This short interval was sufficient to determine D’Artagnan on the part he was to take. It was one of those events which decide the life of a man; it was a choice between the king and the cardinal--the choice made, it must be persisted in. To fight, that was to disobey the law, that was to risk his head, that was to make at one blow an enemy of a minister more powerful than the king himself. All this young man perceived, and yet, to his praise we speak it, he did not hesitate a second. Turning towards Athos and his friends, "Gentlemen," said he, "allow me to correct your words, if you please. You said you were but three, but it appears to me we are four."
I read a lot to Morgan and Quinn, particularly at bedtime. We've read all the Harry Potter books, of course, and the Lord of the Rings
and Watership Down
and The Cricket in Times Square
and Tom Sawyer
and Huckleberry Finn
and Mrs. Frisby and the Rats of NIMH
and lots of others.
A while ago I started downloading books from Gutenberg
to read to them. I read them Gulliver's Travels
, and was surprised when Morgan followed the whole story all the way through. I read some of Tarzan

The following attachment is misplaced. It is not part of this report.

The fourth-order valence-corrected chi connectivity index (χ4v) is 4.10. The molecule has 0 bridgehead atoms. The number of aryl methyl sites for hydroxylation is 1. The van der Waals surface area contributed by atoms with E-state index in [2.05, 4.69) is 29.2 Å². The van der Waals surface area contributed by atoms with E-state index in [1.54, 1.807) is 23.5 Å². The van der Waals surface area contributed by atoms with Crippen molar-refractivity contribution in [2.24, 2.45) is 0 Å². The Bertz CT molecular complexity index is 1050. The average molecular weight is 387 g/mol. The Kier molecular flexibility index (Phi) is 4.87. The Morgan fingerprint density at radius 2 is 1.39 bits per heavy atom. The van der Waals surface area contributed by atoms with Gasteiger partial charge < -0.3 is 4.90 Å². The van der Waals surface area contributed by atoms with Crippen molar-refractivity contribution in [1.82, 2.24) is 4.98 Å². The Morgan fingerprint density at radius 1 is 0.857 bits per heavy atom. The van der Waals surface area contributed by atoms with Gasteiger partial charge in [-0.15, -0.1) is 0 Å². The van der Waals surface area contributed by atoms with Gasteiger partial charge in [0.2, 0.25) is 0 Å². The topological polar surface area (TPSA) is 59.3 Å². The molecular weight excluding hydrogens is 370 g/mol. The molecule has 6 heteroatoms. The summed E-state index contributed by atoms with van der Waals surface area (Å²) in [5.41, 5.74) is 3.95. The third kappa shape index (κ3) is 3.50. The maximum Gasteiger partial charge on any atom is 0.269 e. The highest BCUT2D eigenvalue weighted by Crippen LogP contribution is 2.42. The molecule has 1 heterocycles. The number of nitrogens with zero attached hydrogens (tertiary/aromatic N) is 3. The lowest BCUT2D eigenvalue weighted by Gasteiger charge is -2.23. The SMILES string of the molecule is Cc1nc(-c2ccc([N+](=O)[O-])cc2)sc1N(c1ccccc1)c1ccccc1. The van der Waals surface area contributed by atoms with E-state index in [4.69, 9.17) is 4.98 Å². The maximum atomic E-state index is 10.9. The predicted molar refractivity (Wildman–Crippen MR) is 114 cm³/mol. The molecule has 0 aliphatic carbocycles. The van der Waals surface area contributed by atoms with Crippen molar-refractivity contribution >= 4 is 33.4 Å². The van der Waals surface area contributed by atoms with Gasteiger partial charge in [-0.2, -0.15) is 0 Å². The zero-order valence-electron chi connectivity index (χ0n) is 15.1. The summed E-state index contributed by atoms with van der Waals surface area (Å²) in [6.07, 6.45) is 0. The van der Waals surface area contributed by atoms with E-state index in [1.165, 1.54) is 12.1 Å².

and Sherlock Holmes
. I tried reading them Treasure Island
, which I loved, but Morgan begged me to stop about halfway through because he found the language too difficult.
Recently they were asking for science fiction stories, so I looked and found Realtime
. This is a schlocky old story that I loved all to pieces when it ran in IAsfm
when I was in middle school. It's a yarn about a future without books, in which an old woman who teaches her personal computer to love the old stories finds that it has adopted the identity of d'Artagnan and thinks of her as Queen Anne. The author, Daniel Keys Moran, put the whole text on the web, and I read it to the boys.
After we got through Realtime
, Morgan asked if we could read The Three Musketeers
I warned him that the language might be a little difficult but he insisted. We've been reading it for the last week or so and have finished ten chapters, with no sign of his enthusiasm flagging. (Quinn is less devoted to it, but listens to it and asks intelligent questions.)
How did I end up on this crazy train? I'm still not sure, but this is why. These moments. When your kid begs you to read more of The Three Musketeers
and asks if he can have a rapier for his birthday. When he kneels before you with a Nerf sword and calls you "my liege." When he curls up next to you with a cold and says, can you read some more, dad. Read some more. More. More. More.